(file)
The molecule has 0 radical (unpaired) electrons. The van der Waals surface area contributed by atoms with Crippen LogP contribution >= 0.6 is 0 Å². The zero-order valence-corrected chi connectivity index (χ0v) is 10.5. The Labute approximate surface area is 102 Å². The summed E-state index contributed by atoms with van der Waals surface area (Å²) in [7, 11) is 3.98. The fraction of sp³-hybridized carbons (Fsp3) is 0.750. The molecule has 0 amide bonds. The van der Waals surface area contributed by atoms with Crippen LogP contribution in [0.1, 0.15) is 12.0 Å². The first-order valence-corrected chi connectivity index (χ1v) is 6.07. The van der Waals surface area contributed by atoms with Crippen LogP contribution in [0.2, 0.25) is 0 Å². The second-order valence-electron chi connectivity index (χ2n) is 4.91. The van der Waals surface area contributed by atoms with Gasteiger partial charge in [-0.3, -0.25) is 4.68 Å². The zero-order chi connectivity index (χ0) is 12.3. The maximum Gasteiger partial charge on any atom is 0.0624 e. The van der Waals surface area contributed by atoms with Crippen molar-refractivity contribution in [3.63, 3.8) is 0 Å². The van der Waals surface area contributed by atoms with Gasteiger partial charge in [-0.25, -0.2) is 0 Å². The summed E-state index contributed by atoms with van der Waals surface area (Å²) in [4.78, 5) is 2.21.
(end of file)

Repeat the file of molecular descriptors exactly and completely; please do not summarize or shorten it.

The molecule has 0 radical (unpaired) electrons. The van der Waals surface area contributed by atoms with Crippen LogP contribution >= 0.6 is 0 Å². The zero-order valence-corrected chi connectivity index (χ0v) is 10.5. The Labute approximate surface area is 102 Å². The summed E-state index contributed by atoms with van der Waals surface area (Å²) in [7, 11) is 3.98. The fraction of sp³-hybridized carbons (Fsp3) is 0.750. The molecule has 0 amide bonds. The van der Waals surface area contributed by atoms with Crippen LogP contribution in [0.1, 0.15) is 12.0 Å². The first-order valence-corrected chi connectivity index (χ1v) is 6.07. The van der Waals surface area contributed by atoms with Crippen LogP contribution in [0.2, 0.25) is 0 Å². The second-order valence-electron chi connectivity index (χ2n) is 4.91. The van der Waals surface area contributed by atoms with Gasteiger partial charge in [-0.3, -0.25) is 4.68 Å². The zero-order chi connectivity index (χ0) is 12.3. The maximum Gasteiger partial charge on any atom is 0.0624 e. The van der Waals surface area contributed by atoms with Crippen molar-refractivity contribution in [3.63, 3.8) is 0 Å². The van der Waals surface area contributed by atoms with Gasteiger partial charge in [-0.25, -0.2) is 0 Å². The summed E-state index contributed by atoms with van der Waals surface area (Å²) in [4.78, 5) is 2.21.